NORMAN — A new study on people holding Oklahoma teaching certificates but not teaching in the state shows low pay and classroom management were the biggest reasons people chose not to teach in Oklahoma.
Local educators and teacher advocates said this wasn’t surprising.
“It just affirms in another way what we’ve been saying for the past few years,” Norman Public Schools Superintendent Nick Migliorino said. “A lot of it is around funding in general, and pay is a huge part of that.”
Migliorino said NPS would have received about $6 million more in funding if education funding had not decreased since 2008. He also said there has not been a statewide teacher pay increase for 10 years.
“They want to support their families, they want to make as much money as they can,” Migliorino said. “Why wouldn’t you do basically the exact same job somewhere else for better pay?”
Of those surveyed by the State Department of Education, 12 percent had never taught in Oklahoma, though they received their certification in the state, while 20 percent had taught in Oklahoma for over 15 years. The rest of the respondents taught in Oklahoma for some period of time.
About 90 percent listed low pay as the biggest factor in their decision to leave the field, but in an open-ended question, only 34 percent listed better pay or a better opportunity as the reason they left teaching.
Of those who responded, 19 percent had taught in another state, while 77 percent left teaching.
“Pay does enter into that, but the most important thing is the lack of respect. It is really hard for them,” Professional Oklahoma Educators Executive Director Ginger Tinney said.
According to the study, pay is an important factor, no matter how much experience a teacher has, but the less experience they have in an Oklahoma classroom, the more likely pay was the main reason for leaving the field.
Tinney said, traditionally, teaching was seen as a family’s “secondary income,” with a larger “breadwinner” salary coming from the other adult. That doesn’t mean single parents did not teach or teachers always made a lower income than their spouses, but Tinney said this idea about what educators should make has hurt teachers.
“Either way, you are going to lose people, but you are definitely going to lose those heads of households first because they can’t survive,” Tinney said. “They did not expect to get rich, but they did expect to be able to feed family and pay their bills. That is not happening. In order for someone who is the head of the household to teach, they have to hold a second job.”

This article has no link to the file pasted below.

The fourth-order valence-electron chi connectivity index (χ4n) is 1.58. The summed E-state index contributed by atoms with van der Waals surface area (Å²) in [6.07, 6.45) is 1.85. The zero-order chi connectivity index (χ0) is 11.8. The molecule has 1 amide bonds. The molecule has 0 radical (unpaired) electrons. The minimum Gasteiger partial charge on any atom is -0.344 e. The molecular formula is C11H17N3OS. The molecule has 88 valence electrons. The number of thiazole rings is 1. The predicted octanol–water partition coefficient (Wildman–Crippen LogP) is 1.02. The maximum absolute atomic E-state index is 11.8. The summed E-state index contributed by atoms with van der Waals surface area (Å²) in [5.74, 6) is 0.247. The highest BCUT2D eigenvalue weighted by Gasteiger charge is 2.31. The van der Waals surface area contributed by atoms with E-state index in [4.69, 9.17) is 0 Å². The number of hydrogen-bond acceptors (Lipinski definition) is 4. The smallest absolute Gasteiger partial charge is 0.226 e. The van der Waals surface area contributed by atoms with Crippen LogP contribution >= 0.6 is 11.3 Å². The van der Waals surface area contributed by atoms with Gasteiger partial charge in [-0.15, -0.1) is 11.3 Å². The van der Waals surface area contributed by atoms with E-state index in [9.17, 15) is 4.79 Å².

Tinney and Migliorino said the lack of public education funding impacts more than just teacher pay. Both said classroom management, another main issue certified teachers outside the profession mentioned, is affected by funding.
“You understand why. Because if they are doing the job of two people,” Tinney said. “Even in Norman, the classrooms are crowded. We need to get serious about class size.”
Tinney said in any work environment, the more people are put in one room working, the louder, warmer and more stressful the room becomes. This discomfort and inability to focus makes it harder for teachers to maintain control, and it makes it harder for students to focus.
Migliorino said he believes NPS has worked hard to address overcrowded classes, but the number of students in each classroom has “crept up.”
“That is a huge burden on teachers,” Migliorino said.
Classroom management becomes more of an issue when emergency certified teachers come into a district, which is directly related to low teacher pay, Migliorino said.
This year, NPS has 35 emergency certified teachers. A few years ago, only 31 emergency certified teachers were in the entire state.
“It is not an innate ability to be able to manage a classroom and teach lessons day in and day out,” Migliorino said.
Tinney agreed. She said teachers have to have excellent communication and leadership skills. They have to maintain overall class discipline while diagnosing the educational needs of each student, and knowing the best method to teach each student while still giving lessons and guidance to the entire classroom.
“There is true giftedness in a teacher that can maintain discipline in a class of 30 students,” Tinney said. “Teaching is much like medicine. It is very specific, yet all-encompassing.”
Migliorino said when NPS or any public school district brings emergency certified teachers into the classroom, providing that training falls to the district. This is an added, yet often unnoticed, cost — both in money and time — taken on by each school system.
He said it is frustrating for emergency certified teachers to catch up with four years of education training while actively managing their own lessons and classrooms every week.
“It keeps coming back around to funding,” Migliorino said.